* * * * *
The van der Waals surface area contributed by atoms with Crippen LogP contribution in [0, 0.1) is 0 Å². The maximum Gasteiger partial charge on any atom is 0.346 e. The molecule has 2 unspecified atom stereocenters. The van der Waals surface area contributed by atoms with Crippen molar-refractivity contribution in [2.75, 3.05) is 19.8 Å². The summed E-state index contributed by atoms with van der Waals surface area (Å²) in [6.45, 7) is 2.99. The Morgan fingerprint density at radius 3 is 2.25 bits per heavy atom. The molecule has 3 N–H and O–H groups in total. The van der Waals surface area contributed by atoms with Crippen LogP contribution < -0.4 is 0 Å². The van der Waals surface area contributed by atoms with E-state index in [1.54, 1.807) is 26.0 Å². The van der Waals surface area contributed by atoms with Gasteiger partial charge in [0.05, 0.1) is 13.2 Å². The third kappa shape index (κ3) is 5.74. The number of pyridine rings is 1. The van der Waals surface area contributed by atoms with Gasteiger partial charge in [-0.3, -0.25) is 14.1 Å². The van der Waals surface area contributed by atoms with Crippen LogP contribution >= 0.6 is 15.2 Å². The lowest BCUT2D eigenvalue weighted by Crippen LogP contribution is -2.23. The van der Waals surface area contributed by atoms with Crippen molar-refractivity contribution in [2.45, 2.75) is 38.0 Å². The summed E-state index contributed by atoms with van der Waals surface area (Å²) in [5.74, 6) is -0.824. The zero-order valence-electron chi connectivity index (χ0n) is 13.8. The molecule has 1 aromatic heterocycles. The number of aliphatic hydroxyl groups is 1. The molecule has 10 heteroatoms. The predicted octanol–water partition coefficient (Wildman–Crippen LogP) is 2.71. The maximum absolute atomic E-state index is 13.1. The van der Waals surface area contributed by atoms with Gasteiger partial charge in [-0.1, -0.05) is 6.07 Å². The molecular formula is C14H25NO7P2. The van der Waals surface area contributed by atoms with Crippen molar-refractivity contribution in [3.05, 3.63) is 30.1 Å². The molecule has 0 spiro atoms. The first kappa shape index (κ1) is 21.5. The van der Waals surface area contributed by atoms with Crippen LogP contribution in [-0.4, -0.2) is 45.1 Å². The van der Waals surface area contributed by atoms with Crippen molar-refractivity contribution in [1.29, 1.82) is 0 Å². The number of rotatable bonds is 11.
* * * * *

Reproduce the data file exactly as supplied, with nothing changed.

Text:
The van der Waals surface area contributed by atoms with Crippen LogP contribution in [0, 0.1) is 0 Å². The maximum Gasteiger partial charge on any atom is 0.346 e. The molecule has 2 unspecified atom stereocenters. The van der Waals surface area contributed by atoms with Crippen molar-refractivity contribution in [2.75, 3.05) is 19.8 Å². The summed E-state index contributed by atoms with van der Waals surface area (Å²) in [6.45, 7) is 2.99. The Morgan fingerprint density at radius 3 is 2.25 bits per heavy atom. The molecule has 3 N–H and O–H groups in total. The van der Waals surface area contributed by atoms with Crippen LogP contribution < -0.4 is 0 Å². The van der Waals surface area contributed by atoms with E-state index in [1.54, 1.807) is 26.0 Å². The van der Waals surface area contributed by atoms with Gasteiger partial charge in [0.05, 0.1) is 13.2 Å². The third kappa shape index (κ3) is 5.74. The number of pyridine rings is 1. The van der Waals surface area contributed by atoms with Gasteiger partial charge in [-0.3, -0.25) is 14.1 Å². The van der Waals surface area contributed by atoms with Crippen LogP contribution >= 0.6 is 15.2 Å². The lowest BCUT2D eigenvalue weighted by Crippen LogP contribution is -2.23. The van der Waals surface area contributed by atoms with Crippen molar-refractivity contribution in [2.45, 2.75) is 38.0 Å². The summed E-state index contributed by atoms with van der Waals surface area (Å²) in [5.74, 6) is -0.824. The zero-order valence-electron chi connectivity index (χ0n) is 13.8. The molecule has 1 aromatic heterocycles. The number of aliphatic hydroxyl groups is 1. The molecule has 10 heteroatoms. The predicted octanol–water partition coefficient (Wildman–Crippen LogP) is 2.71. The maximum absolute atomic E-state index is 13.1. The van der Waals surface area contributed by atoms with Gasteiger partial charge in [-0.1, -0.05) is 6.07 Å². The molecular formula is C14H25NO7P2. The van der Waals surface area contributed by atoms with Crippen molar-refractivity contribution in [3.05, 3.63) is 30.1 Å². The molecule has 0 spiro atoms. The first kappa shape index (κ1) is 21.5. The van der Waals surface area contributed by atoms with Crippen LogP contribution in [-0.4, -0.2) is 45.1 Å². The van der Waals surface area contributed by atoms with Crippen molar-refractivity contribution in [1.29, 1.82) is 0 Å². The number of rotatable bonds is 11.